Theseus Chan: the name may not inspire awe in the States, but in Singapore he’s known to many as the godfather of graphic design, a reputation he’s earned with a body of work that continues to challenge his peers and excite a younger generation. None of his projects shows this better than WERK, a self-published magazine Chan started in 2000 to experiment with design production. The covers are torn and spray painted, or patched together from the detritus of the production process itself. Pages are made out of cloth, laboriously die-cut, or stained with printer’s inks and oils to evoke the scent of printing. The result is more than a magazine; each issue is an object that echoes the postmodern, “New Wave” tradition, an expressive and anarchic response to Swiss modernism.
Some 22 issues in, WERK has helped Chan’s own agency WORK win over renowned fashion clients and collaborators, ranging from boutiques like Hong Kong’s On Pedder and Singapore’s Club21, to avant-garde designers Comme des Garçons and Wunderkind.
With his newest client, Parco Publishing, Chan is working with the editorial arm of the Japanese retail giant to produce W_ _K W_ _K (read as “waku waku”), a new magazine that’s an exciting graphic adventure, as its Japanese-sounding title suggests. Playing on the confusion people have with his magazine, WERK, and his practice, WORK, (both of which share a single website), Chan simply combined them to come up with the unusual title for W_ _K W_ _K. It aptly reflects how this “addendum publication” to WERK is funded by a client from his commercial practice that gives Chan free rein to pursue his experimental ethos. As Chan confirms, “They weren’t expecting something usual.”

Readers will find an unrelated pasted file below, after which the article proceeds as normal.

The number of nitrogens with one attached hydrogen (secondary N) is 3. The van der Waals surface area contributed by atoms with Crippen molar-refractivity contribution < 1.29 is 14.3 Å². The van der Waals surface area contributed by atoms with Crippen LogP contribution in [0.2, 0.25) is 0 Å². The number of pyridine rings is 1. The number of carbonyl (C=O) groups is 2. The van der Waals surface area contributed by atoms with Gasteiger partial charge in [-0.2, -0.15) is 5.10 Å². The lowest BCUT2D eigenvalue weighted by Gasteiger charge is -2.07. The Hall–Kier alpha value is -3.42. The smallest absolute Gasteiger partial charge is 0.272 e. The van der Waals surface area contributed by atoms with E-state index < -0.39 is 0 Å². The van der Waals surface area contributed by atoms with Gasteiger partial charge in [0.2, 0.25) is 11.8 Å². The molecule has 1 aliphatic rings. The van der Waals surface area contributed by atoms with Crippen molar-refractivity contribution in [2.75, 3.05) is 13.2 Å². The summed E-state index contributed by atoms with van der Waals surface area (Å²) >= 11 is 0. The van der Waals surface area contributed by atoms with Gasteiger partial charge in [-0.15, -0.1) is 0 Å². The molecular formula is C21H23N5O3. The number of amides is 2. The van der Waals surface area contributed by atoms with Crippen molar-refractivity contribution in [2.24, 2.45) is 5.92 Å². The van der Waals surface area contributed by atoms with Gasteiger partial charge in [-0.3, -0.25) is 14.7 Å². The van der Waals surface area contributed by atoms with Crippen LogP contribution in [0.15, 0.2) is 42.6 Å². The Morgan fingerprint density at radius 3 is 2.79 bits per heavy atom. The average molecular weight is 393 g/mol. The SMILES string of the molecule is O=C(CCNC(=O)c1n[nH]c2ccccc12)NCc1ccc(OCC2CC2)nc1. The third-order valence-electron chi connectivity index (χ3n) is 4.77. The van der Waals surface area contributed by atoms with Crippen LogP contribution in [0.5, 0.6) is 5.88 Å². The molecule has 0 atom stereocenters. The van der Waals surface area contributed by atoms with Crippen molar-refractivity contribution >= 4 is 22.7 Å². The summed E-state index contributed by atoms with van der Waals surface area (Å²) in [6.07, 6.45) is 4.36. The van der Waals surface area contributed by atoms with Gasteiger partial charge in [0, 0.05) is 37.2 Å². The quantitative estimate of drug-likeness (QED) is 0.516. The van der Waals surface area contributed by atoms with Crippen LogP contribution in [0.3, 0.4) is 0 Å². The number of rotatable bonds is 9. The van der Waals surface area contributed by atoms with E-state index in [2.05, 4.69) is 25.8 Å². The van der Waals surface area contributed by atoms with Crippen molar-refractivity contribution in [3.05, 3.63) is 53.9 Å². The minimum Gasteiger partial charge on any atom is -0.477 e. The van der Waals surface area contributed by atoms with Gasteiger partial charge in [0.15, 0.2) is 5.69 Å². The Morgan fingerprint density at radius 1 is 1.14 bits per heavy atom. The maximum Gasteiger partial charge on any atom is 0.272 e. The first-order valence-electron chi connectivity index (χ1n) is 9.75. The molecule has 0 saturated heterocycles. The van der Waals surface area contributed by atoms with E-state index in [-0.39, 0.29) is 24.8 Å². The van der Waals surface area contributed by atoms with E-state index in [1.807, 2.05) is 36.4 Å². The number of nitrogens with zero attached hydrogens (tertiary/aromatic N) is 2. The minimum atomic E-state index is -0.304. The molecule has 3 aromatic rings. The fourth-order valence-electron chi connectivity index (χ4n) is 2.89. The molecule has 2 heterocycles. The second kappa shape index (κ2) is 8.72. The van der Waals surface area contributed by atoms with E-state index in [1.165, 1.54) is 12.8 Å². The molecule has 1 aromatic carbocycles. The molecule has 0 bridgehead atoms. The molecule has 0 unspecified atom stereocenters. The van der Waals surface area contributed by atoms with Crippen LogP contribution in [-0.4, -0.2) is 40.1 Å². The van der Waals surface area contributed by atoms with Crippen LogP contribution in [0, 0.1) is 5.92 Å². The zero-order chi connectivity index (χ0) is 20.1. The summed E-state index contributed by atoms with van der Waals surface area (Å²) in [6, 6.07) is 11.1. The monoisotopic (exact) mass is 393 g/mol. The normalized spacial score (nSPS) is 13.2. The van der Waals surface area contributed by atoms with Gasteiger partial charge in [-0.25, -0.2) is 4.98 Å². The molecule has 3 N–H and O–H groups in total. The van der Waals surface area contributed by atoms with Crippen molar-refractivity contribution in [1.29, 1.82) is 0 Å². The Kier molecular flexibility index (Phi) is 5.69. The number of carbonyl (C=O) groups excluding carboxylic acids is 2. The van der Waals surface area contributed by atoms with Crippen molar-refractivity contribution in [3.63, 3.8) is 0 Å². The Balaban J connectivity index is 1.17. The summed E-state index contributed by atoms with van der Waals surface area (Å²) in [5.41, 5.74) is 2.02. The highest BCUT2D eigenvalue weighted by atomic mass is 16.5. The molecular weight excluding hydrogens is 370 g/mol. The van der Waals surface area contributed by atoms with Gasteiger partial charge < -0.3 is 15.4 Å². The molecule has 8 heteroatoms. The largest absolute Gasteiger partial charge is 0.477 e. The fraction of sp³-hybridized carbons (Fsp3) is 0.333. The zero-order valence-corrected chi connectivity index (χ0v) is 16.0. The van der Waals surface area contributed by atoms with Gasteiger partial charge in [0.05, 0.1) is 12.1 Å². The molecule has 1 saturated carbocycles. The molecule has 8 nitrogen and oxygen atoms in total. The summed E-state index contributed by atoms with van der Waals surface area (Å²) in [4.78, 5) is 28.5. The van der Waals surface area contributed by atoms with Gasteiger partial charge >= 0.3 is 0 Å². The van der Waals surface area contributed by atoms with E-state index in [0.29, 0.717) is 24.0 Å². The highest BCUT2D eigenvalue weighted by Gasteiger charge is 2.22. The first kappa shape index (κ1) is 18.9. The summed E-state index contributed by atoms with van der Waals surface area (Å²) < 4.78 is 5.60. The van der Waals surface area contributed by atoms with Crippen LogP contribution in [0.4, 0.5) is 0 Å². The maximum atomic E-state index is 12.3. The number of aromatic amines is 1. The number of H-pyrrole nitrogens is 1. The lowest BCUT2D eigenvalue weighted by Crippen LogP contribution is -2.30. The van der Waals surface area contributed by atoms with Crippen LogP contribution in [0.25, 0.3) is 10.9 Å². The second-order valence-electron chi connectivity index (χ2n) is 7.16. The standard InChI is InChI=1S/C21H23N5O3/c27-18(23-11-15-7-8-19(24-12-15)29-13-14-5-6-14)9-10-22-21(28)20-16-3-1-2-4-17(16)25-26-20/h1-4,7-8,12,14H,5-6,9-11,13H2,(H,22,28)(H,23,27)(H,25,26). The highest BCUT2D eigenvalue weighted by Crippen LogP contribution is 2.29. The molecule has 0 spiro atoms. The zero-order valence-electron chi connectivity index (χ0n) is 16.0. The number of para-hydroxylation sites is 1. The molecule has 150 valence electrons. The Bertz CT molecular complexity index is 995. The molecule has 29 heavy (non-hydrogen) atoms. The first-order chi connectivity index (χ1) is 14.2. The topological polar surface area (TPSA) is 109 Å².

This inaugural issue of W_ _K W_ _K showcases the works of fashion designer ANREALAGE as photographed by Yoshiyuki Okuyama and Seiji Ishigaki. The Japanese trio became the subject of the first issue after Chan was impressed by an exhibition of their work in PARCO’s Shibuya store. Inspired by the meticulous construction and obsession with detail in the ANREALAGE collections, Chan responded by creating a magazine that challenges conventional linear reading. To the surprise of his collaborators, he designed seven different booklets that are bound together in random sequences to tell the same story in a variety of ways.
“I felt that everyone should have their own experience and thereby their own unique conclusion when engaging with this piece of work,” he said in an e-mail interview. “It wasn’t something [my clients] expected, but that’s precisely our job.”
In a nod to ANREALAGE’s technology-inspired clothing (founder Kunihiko Morinaga once created a line of clothing that shields the wearer from incoming cellphone signals), Chan had electronic components inserted into the spine of this magazine. The seven booklets are painstakingly hand-bound in what looks like a melted coat of black epoxy resin, a process that takes up to 20 minutes per book to assemble.
If you want to get your hands on a copy, however, you’ll have to fly to Tokyo. The scant 800 copies are only for sale in PARCO and the city’s famous bookstore, T-Site Daikanyama.